Baylor Missions Serves in Communities in Japan Seeking Solutions for Childhood Poverty
- Baylor students stand with students from Seinan Gakuin University in Fukuoka. They had a special performance of traditional Japanese drums taiko, and Baylor students performed with the drummers in Seinan Gakuin Univesity's chapel. (Photos courtesy of Yoshiko Fujii Gaines)
- Baylor students volunteered to clean toys and play with babies at the Arakawa Toy Library that supports single parents and their babies. (Photos courtesy of Yoshiko Fujii Gaines)
- Baylor students made tacos for the Vital Project, a kodomo shokudo kids' diner. (Photos courtesy of Yoshiko Fujii Gaines)
- Baylor students joined with students from Hosei University in Tokyo. (Photos courtesy of Yoshiko Fujii Gaines)
- Baylor volunteers made sandbags for a family whose backyard had a landslide in the Asakura area of Fukuoka. (Photos courtesy of Yoshiko Fujii Gaines)
by Jessie Jilovec, student newswriter, Baylor University Media and Public Relations
WACO, Texas (April 11, 2019) – As 10 teams of Baylor University students, faculty, staff and friends embarked over spring break on Baylor Missions throughout the world, one new journey allowed students to combine their faith and academic disciplines on a first-ever trip to Japan.
“Everyone has something to offer and there are places that you could put your talent in use even in developed countries like Japan,” said Yoshiko Fujii Gaines, senior lecturer of Japanese in Baylor’s College of Arts & Sciences, who arranged the mission trip and traveled with the students. “Just like America, Japan is facing issues such as poverty among children. From that point of view, I wanted Baylor students to travel all the way to Japan and meet these people to make them feel special.”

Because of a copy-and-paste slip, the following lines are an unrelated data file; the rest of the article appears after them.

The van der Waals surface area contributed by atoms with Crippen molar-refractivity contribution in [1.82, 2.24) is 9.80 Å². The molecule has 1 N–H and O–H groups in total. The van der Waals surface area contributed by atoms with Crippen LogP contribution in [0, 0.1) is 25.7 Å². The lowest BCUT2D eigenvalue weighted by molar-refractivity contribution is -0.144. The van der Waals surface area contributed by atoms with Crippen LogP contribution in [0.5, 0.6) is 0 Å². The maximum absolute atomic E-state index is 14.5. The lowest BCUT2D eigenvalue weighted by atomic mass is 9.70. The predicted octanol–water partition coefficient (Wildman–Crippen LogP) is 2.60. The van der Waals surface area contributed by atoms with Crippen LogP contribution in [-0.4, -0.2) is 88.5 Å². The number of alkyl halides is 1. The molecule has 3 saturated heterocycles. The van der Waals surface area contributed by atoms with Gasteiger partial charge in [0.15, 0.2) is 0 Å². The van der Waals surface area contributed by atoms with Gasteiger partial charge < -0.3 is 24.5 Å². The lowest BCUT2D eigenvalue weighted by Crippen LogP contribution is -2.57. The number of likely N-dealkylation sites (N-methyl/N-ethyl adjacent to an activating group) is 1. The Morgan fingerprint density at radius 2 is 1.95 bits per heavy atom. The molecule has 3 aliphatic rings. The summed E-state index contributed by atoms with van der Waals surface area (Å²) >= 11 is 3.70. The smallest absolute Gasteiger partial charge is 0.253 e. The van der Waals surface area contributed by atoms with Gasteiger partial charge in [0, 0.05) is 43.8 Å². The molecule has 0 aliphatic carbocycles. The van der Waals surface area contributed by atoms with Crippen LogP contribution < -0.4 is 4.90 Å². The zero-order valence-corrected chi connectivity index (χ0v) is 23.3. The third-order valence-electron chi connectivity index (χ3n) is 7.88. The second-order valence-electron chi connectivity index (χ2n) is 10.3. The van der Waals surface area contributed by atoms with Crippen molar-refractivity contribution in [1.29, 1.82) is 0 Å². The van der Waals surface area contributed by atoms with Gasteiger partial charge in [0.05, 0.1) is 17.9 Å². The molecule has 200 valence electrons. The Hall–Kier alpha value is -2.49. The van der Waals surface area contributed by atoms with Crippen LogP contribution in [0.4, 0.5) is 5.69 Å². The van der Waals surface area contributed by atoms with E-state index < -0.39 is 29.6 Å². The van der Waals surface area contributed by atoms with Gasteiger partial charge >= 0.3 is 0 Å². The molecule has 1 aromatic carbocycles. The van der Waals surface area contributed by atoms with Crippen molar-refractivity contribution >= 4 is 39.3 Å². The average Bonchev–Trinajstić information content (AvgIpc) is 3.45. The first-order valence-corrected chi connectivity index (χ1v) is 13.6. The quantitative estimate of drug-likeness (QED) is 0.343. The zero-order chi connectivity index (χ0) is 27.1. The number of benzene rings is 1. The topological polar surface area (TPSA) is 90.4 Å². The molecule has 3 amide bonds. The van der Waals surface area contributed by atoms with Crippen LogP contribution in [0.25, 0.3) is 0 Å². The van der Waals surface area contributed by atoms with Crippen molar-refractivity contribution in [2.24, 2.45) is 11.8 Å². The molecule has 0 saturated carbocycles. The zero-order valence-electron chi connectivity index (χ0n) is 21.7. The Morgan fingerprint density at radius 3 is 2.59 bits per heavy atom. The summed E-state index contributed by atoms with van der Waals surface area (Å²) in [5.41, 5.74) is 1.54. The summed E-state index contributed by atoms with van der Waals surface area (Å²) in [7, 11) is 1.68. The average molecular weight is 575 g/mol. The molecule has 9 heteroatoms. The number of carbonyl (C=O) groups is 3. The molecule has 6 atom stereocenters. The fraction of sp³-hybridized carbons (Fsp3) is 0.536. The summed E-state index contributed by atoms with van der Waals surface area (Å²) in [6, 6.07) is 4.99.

The Baylor team of students from various academic disciplines traveled to Tokyo and Fukuoka to serve with local organizations focused on fighting childhood poverty. The team volunteered at local facilities to provide free and discounted meals, worked alongside college students at partnering universities, including Hosei University in Tokyo and Seinan Gakuin University in Fukuoka. Despite the language barrier, students from both countries joined together to learn collaborative cross-cultural communication skills.
“Mission trips can give you different experiences and perspectives than studying about another culture as an academic subject,” Gaines said. “Also, I believe that what you are learning now will help you determine what your talents are and how you can use them, and you hope to find your calling. It is a blessing to be a part of a mission trip. You travel to give, but you gain so much more than you give.”
On their first day in Tokyo, one group worked in a kodomo shokudo, or a free or reduced-price meal community diner run by volunteers, where they made tacos and s’mores for dinner. One child who had an eating disorder tried the tortillas and enjoyed tacos, and another child who had an attendance issue was encouraged to study English, Gaines said.
Other groups volunteered at Toy Libraries, which assists single mothers or new parents. On their last day in Tokyo, the group visited the Hosei University campus, while also learning how to prepare sushi and yakitori alongside Hosei students.
“The way the Japanese college students treated us was extremely humbling,” said Stefan Fitting, a senior University Scholar from Lorena, Texas. “They went out of their way to make our time there as enjoyable as possible.”
From Tokyo, volunteers flew to Fukuoka and visited the Asakura District, which was devastated by flooding and mudslides in 2017. Students helped make sandbags for a family who recently had a landslide behind their house. They also visited Haki Elementary School in Asakura and engaged in a cultural exchange with fifth and sixth graders while helping them with their English.